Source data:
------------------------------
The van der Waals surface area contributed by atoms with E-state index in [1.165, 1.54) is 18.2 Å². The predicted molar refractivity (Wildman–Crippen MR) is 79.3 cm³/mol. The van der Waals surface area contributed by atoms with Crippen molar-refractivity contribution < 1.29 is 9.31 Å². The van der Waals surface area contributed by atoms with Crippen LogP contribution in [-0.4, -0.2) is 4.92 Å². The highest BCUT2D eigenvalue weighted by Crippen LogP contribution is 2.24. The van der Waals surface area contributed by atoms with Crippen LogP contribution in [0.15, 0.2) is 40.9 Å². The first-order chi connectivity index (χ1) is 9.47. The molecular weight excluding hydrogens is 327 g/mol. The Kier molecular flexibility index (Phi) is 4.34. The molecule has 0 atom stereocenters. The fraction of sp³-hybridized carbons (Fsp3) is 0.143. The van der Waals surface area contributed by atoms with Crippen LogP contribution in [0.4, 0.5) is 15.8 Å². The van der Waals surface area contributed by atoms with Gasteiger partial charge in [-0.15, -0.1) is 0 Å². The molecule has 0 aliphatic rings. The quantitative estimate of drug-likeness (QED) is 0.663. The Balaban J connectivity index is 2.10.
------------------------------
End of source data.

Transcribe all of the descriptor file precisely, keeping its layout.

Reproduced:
The van der Waals surface area contributed by atoms with E-state index in [1.165, 1.54) is 18.2 Å². The predicted molar refractivity (Wildman–Crippen MR) is 79.3 cm³/mol. The van der Waals surface area contributed by atoms with Crippen molar-refractivity contribution < 1.29 is 9.31 Å². The van der Waals surface area contributed by atoms with Crippen LogP contribution in [-0.4, -0.2) is 4.92 Å². The highest BCUT2D eigenvalue weighted by Crippen LogP contribution is 2.24. The van der Waals surface area contributed by atoms with Crippen LogP contribution in [0.15, 0.2) is 40.9 Å². The first-order chi connectivity index (χ1) is 9.47. The molecular weight excluding hydrogens is 327 g/mol. The Kier molecular flexibility index (Phi) is 4.34. The molecule has 0 atom stereocenters. The fraction of sp³-hybridized carbons (Fsp3) is 0.143. The van der Waals surface area contributed by atoms with Crippen LogP contribution in [0.4, 0.5) is 15.8 Å². The van der Waals surface area contributed by atoms with Gasteiger partial charge in [-0.15, -0.1) is 0 Å². The molecule has 0 aliphatic rings. The quantitative estimate of drug-likeness (QED) is 0.663. The Balaban J connectivity index is 2.10.